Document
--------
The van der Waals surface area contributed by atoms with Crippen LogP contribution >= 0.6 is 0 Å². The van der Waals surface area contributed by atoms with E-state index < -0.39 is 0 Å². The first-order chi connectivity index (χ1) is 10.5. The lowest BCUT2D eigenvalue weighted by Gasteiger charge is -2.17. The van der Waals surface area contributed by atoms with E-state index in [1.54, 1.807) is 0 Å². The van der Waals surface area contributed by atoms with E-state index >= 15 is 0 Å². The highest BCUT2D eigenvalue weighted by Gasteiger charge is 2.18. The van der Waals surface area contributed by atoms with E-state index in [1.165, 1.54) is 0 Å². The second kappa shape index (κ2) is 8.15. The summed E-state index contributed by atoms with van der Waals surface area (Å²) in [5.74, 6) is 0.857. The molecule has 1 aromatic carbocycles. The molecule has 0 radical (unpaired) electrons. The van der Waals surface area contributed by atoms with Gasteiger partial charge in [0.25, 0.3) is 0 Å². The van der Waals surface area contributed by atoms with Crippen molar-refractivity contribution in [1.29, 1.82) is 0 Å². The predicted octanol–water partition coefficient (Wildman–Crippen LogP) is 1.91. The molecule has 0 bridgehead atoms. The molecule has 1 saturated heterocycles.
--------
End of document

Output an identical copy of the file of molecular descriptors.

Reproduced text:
The van der Waals surface area contributed by atoms with Crippen LogP contribution >= 0.6 is 0 Å². The van der Waals surface area contributed by atoms with E-state index < -0.39 is 0 Å². The first-order chi connectivity index (χ1) is 10.5. The lowest BCUT2D eigenvalue weighted by Gasteiger charge is -2.17. The van der Waals surface area contributed by atoms with E-state index in [1.54, 1.807) is 0 Å². The van der Waals surface area contributed by atoms with E-state index >= 15 is 0 Å². The highest BCUT2D eigenvalue weighted by Gasteiger charge is 2.18. The van der Waals surface area contributed by atoms with E-state index in [1.165, 1.54) is 0 Å². The second kappa shape index (κ2) is 8.15. The summed E-state index contributed by atoms with van der Waals surface area (Å²) in [5.74, 6) is 0.857. The molecule has 1 aromatic carbocycles. The molecule has 0 radical (unpaired) electrons. The van der Waals surface area contributed by atoms with Gasteiger partial charge in [0.25, 0.3) is 0 Å². The van der Waals surface area contributed by atoms with Crippen molar-refractivity contribution in [1.29, 1.82) is 0 Å². The predicted octanol–water partition coefficient (Wildman–Crippen LogP) is 1.91. The molecule has 0 bridgehead atoms. The molecule has 1 saturated heterocycles.